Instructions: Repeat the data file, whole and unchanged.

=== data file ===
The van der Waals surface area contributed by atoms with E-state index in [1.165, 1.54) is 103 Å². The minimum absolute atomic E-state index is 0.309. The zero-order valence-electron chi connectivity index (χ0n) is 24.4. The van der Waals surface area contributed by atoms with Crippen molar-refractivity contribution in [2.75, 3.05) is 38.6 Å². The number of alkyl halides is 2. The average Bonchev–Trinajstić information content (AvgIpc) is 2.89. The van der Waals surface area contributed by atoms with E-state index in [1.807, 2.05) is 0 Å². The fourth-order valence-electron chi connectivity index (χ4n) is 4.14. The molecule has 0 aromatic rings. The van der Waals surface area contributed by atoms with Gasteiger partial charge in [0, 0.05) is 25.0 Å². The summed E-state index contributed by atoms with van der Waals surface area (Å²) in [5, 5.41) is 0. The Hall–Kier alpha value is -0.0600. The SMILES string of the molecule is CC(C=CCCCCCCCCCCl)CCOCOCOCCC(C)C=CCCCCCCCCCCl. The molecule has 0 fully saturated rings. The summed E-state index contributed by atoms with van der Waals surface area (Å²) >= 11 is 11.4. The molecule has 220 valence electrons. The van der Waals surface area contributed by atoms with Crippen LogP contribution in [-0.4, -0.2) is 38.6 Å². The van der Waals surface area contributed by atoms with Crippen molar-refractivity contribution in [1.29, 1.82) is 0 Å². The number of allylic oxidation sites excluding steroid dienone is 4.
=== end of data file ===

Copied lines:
The van der Waals surface area contributed by atoms with E-state index in [1.165, 1.54) is 103 Å². The minimum absolute atomic E-state index is 0.309. The zero-order valence-electron chi connectivity index (χ0n) is 24.4. The van der Waals surface area contributed by atoms with Crippen molar-refractivity contribution in [2.75, 3.05) is 38.6 Å². The number of alkyl halides is 2. The average Bonchev–Trinajstić information content (AvgIpc) is 2.89. The van der Waals surface area contributed by atoms with E-state index in [1.807, 2.05) is 0 Å². The fourth-order valence-electron chi connectivity index (χ4n) is 4.14. The molecule has 0 aromatic rings. The van der Waals surface area contributed by atoms with Gasteiger partial charge in [0, 0.05) is 25.0 Å². The summed E-state index contributed by atoms with van der Waals surface area (Å²) in [5, 5.41) is 0. The Hall–Kier alpha value is -0.0600. The SMILES string of the molecule is CC(C=CCCCCCCCCCCl)CCOCOCOCCC(C)C=CCCCCCCCCCCl. The molecule has 0 fully saturated rings. The summed E-state index contributed by atoms with van der Waals surface area (Å²) >= 11 is 11.4. The molecule has 220 valence electrons. The van der Waals surface area contributed by atoms with Crippen LogP contribution in [-0.4, -0.2) is 38.6 Å². The van der Waals surface area contributed by atoms with Crippen molar-refractivity contribution in [1.29, 1.82) is 0 Å². The number of allylic oxidation sites excluding steroid dienone is 4.